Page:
-Nate Hill 

Faster: A Review by Nate Hill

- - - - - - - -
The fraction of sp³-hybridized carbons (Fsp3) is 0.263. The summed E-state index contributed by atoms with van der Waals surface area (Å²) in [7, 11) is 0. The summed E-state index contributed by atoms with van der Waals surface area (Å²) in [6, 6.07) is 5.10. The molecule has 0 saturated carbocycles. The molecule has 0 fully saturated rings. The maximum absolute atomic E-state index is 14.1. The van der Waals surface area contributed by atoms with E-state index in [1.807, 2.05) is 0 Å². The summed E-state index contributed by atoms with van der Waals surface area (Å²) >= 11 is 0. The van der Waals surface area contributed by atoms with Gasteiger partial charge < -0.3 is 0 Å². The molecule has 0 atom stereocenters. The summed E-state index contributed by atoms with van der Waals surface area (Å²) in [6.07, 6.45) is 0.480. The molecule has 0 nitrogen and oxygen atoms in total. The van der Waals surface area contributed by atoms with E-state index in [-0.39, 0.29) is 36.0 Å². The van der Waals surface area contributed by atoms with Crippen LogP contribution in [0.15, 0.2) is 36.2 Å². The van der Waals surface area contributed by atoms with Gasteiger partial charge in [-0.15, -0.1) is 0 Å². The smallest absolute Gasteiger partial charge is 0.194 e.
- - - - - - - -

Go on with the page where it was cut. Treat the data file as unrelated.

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Faster is an action film with an eerie aura and a darkly unnerving bite to it. Don’t get me wrong, it’s action through and through, a genre effort right to its marrow. And yet, there’s something oddly esoteric about it, an obvious extra effort put in by the filmmakers, namely first time action director George Tillman, to give every character an off kilter, bizarre cadence to ensure we won’t forget them. There’s clichés, no doubt, but they’re eclipsed by the strange, full moon weirdness of the rogues running about the film’s story. Dwayne Johnson fires up a furious protagonist in his first action role after a long and ridiculous stint in insufferable family comedies. He plays a quiet, hulking dude known only as Driver, reluctantly released from prison by a watchful Warden (Tom Berenger). Upon exiting the gate, he runs. And runs. And runs. He arrives at a small town junkyard where he tears a tarp of a vintage Chevelle which seems to be left there for him like a care package. From there he launches a bloody crusade of revenge that knows neither mercy nor discretion, and whose reasons we are only slowly allowed to know. He’s a one man wrecking ball, the murders piling up before we really have any idea what this guy is about. He’s been greatly wronged in the past, the culprits of which should all be running scared, as he comes looking for them one by one and with the juggernaut pace of a boulder tumbling down a mountain. Pretty soon there’s two cops on his trail, intrepid Cicero (Carla Gugino) and mopey sleazeball ‘Cop’ (Billy Bob Thornton), a dilapidated piece of work who mainlines heroin and clearly has a murky past. Soon there’s one hell of a hitman (Oliver Jackson Cohen) skulking around looking for Driver, an extreme sports enthusiast who has ‘beaten yoga’ and is avidly looking for the next big thrill. Johnson jumps from one ultra violent encounter to the next with all the corrosive ferocity of the grim reaper, tallying up the corpses until we’re all but sure he’s an inhuman elimination machine. Then.. the film curveballs us and throws a glint of humanity into the mix with some late third act emotion that only goes to show the filmmakers set out with more than a one track mind. Driver has been unspeakably betrayed, and his rampage is undeniably justified, but there’s a complexity to his quest that he didn’t see coming, and neither did those of us who expected pure action without a moral conundrum in sight. I say good on it for grasping something besides the thrills. A terrific cast populates the almost Oliver Stone – esque proceedings, including Maggie Grace, Moon Bloodgood, Mike Epps, Jennifer Carpenter  (always superb), Matt Gerald, Xander Berkeley, Buzz Belmondo, Courtney Gains and more. It’s got the depth of a well written graphic novel and a level of thought out characterization that heaps of stale action entries wish they possessed.